NFL teams will also have to do some soul-searching.

“You know, there’s always going to be detractors who say, Oh, never take a chance on this guy, you don’t want to do business with him, why would you ever want somebody this violent, evil, on your team. You’re going to have to deal with some of that – and some teams will never want to deal with it, and some teams may look at him and say, OK, I’ll take my chance, I’ll take a shot with this kid,” Cole said.

“Some teams, like Houston, where Bob McNair is very PR-conscious, I would say that Houston would probably have a problem taking him. Whereas a team like Oakland, with Al Davis, they’ve never blinked when taking problem guys,” Cole said.

As far as the potential public-relations nightmares that await Vick and his NFL suitors down the road, Goodwin can himself see a scenario where Vick can earn his way back into the public trust that could allow him to pursue his football career again.

“I do believe in redemption, but redemption has to be sincere. Over the next two years, Michael Vick can tell a powerful story – and he could help deter other kids who might want to follow in those footsteps and make those same mistakes. And I hope he does that. I hope that this remorse is sincere. That would be one of the better things that could come from what was otherwise a very bleak situation,” Goodwin said.

And then to get back to finishing our answer to our first question, Goodwin thinks the 23-month sentence given Vick has added to the public awareness of the world of dogfighting – and that our increased awareness of the sport will help with efforts to stamp it out.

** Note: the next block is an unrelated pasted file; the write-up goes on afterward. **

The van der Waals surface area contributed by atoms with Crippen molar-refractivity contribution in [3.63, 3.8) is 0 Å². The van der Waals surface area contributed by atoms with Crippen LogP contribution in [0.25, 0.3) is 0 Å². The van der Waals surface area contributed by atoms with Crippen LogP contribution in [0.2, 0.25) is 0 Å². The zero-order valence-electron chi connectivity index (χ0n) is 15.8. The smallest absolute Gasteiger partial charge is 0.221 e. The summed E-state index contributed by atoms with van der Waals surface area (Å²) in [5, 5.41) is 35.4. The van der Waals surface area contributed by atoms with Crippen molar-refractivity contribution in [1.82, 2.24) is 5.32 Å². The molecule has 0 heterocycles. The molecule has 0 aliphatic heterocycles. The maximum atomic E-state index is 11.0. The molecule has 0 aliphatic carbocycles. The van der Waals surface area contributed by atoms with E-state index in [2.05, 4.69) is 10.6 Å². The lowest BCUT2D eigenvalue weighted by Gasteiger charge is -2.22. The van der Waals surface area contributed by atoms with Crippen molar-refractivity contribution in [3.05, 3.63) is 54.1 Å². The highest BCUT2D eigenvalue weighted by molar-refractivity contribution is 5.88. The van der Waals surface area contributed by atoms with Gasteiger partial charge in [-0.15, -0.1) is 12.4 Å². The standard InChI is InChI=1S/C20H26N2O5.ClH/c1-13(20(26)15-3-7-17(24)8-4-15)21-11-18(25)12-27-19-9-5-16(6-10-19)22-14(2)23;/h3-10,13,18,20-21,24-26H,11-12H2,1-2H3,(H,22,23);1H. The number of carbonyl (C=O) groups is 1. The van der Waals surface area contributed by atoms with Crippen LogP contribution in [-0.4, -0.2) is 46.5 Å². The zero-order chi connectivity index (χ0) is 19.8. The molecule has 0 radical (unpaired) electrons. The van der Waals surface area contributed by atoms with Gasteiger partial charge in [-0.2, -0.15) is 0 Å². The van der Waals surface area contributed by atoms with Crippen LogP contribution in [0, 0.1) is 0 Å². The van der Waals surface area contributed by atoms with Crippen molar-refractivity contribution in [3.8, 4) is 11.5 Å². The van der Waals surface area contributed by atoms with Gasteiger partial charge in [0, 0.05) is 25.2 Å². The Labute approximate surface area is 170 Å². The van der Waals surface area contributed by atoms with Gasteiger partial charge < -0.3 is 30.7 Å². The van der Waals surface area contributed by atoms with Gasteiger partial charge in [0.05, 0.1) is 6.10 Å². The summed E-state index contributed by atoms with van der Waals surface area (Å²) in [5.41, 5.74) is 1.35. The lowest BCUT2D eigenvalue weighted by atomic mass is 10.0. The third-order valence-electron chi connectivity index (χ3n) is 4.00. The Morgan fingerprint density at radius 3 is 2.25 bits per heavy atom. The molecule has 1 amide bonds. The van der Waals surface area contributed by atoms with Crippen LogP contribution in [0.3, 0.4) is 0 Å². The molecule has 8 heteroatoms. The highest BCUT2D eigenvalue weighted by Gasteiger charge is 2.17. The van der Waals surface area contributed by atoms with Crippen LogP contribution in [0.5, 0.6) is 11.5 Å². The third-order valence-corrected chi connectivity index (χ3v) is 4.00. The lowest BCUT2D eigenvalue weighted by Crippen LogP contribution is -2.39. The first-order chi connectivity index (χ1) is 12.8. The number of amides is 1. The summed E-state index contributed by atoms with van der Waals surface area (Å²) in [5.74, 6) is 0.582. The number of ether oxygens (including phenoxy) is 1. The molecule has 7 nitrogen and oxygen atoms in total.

“That is the silver lining on what is otherwise a dark, dark cloud,” Goodwin said. “There is a much greater of awareness about this crime now – and we’re seeing more and more citizens who are now recognizing the signs of dogfighting, they’re calling into police. Arrests of dogfighters have tripled – and in 2008, we expect at least 25 state legislatures to have bills to set stronger penalties for animal fighting and for attending animal fights. So we really want to capture this momentum and move it forward to put all dogfighters out of business.

“That’s the thing that we’ve got to remember. This does not begin or end with Michael Vick. It’s still there, and it still needs to be dealt with,” Goodwin said. “There’s 40,000 people involved in the organized world of dogfighting, and maybe 100,000 more that are kind of like these amateurish street fighters that get pit bulls from random sources and kind of fight them in the neighborhood and then dump them to fend for themselves. These people consume up to a quarter-million dogs each year in tnis industry – if you want to call it an industry. And this is an industry that is wounded, this is an industry that has taken some blows – but it’s still an industry that’s still there, and we want to put them out of business.”


Chris Graham is the executive editor of The SportsDominion.